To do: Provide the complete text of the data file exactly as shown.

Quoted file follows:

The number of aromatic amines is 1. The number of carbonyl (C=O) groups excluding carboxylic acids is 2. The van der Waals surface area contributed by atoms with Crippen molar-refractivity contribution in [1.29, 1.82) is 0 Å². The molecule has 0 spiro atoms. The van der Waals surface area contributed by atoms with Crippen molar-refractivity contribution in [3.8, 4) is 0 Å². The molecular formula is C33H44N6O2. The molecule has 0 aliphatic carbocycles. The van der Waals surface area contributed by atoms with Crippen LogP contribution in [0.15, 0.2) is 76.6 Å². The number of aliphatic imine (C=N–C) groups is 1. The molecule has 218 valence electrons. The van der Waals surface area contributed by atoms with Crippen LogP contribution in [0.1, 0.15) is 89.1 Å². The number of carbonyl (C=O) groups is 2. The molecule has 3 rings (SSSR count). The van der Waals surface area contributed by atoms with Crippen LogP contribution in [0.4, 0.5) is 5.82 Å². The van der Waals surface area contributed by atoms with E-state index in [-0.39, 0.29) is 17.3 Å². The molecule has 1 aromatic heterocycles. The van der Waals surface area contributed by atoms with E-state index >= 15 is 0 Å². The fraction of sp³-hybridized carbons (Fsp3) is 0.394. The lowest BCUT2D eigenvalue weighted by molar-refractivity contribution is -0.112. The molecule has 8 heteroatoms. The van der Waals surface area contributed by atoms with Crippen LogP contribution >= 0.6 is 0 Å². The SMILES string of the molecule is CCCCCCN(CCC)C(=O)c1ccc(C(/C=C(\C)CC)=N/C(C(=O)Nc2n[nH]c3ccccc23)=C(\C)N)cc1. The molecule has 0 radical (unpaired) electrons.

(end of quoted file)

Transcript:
The number of aromatic amines is 1. The number of carbonyl (C=O) groups excluding carboxylic acids is 2. The van der Waals surface area contributed by atoms with Crippen molar-refractivity contribution in [1.29, 1.82) is 0 Å². The molecule has 0 spiro atoms. The van der Waals surface area contributed by atoms with Crippen molar-refractivity contribution in [3.8, 4) is 0 Å². The molecular formula is C33H44N6O2. The molecule has 0 aliphatic carbocycles. The van der Waals surface area contributed by atoms with Crippen LogP contribution in [0.15, 0.2) is 76.6 Å². The number of aliphatic imine (C=N–C) groups is 1. The molecule has 218 valence electrons. The van der Waals surface area contributed by atoms with Crippen LogP contribution in [0.1, 0.15) is 89.1 Å². The number of carbonyl (C=O) groups is 2. The molecule has 3 rings (SSSR count). The van der Waals surface area contributed by atoms with Crippen LogP contribution in [0.4, 0.5) is 5.82 Å². The van der Waals surface area contributed by atoms with E-state index in [-0.39, 0.29) is 17.3 Å². The molecule has 1 aromatic heterocycles. The van der Waals surface area contributed by atoms with E-state index >= 15 is 0 Å². The fraction of sp³-hybridized carbons (Fsp3) is 0.394. The lowest BCUT2D eigenvalue weighted by molar-refractivity contribution is -0.112. The molecule has 8 heteroatoms. The van der Waals surface area contributed by atoms with Crippen LogP contribution >= 0.6 is 0 Å². The SMILES string of the molecule is CCCCCCN(CCC)C(=O)c1ccc(C(/C=C(\C)CC)=N/C(C(=O)Nc2n[nH]c3ccccc23)=C(\C)N)cc1. The molecule has 0 radical (unpaired) electrons.